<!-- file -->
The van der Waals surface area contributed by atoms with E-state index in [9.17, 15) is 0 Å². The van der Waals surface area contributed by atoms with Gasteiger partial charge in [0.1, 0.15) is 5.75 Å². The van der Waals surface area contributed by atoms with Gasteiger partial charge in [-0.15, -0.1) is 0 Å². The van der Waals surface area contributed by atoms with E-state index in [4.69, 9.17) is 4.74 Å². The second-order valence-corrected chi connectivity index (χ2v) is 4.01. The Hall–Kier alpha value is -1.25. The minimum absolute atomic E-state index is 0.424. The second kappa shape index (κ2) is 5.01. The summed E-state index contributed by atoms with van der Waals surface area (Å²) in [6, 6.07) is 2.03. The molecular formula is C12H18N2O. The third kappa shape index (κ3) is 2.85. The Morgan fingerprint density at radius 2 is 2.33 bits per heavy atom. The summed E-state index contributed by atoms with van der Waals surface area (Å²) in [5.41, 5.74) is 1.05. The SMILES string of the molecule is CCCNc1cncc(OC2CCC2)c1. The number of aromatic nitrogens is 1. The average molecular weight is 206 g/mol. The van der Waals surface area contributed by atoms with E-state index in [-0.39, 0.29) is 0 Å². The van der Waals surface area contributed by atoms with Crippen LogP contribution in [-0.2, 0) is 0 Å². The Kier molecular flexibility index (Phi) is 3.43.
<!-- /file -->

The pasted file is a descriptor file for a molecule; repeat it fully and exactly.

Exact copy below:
The van der Waals surface area contributed by atoms with E-state index in [9.17, 15) is 0 Å². The van der Waals surface area contributed by atoms with Gasteiger partial charge in [0.1, 0.15) is 5.75 Å². The van der Waals surface area contributed by atoms with Gasteiger partial charge in [-0.15, -0.1) is 0 Å². The van der Waals surface area contributed by atoms with E-state index in [4.69, 9.17) is 4.74 Å². The second-order valence-corrected chi connectivity index (χ2v) is 4.01. The Hall–Kier alpha value is -1.25. The minimum absolute atomic E-state index is 0.424. The second kappa shape index (κ2) is 5.01. The summed E-state index contributed by atoms with van der Waals surface area (Å²) in [6, 6.07) is 2.03. The molecular formula is C12H18N2O. The third kappa shape index (κ3) is 2.85. The Morgan fingerprint density at radius 2 is 2.33 bits per heavy atom. The summed E-state index contributed by atoms with van der Waals surface area (Å²) in [5.41, 5.74) is 1.05. The SMILES string of the molecule is CCCNc1cncc(OC2CCC2)c1. The number of aromatic nitrogens is 1. The average molecular weight is 206 g/mol. The van der Waals surface area contributed by atoms with E-state index in [-0.39, 0.29) is 0 Å². The van der Waals surface area contributed by atoms with Crippen LogP contribution in [-0.2, 0) is 0 Å². The Kier molecular flexibility index (Phi) is 3.43.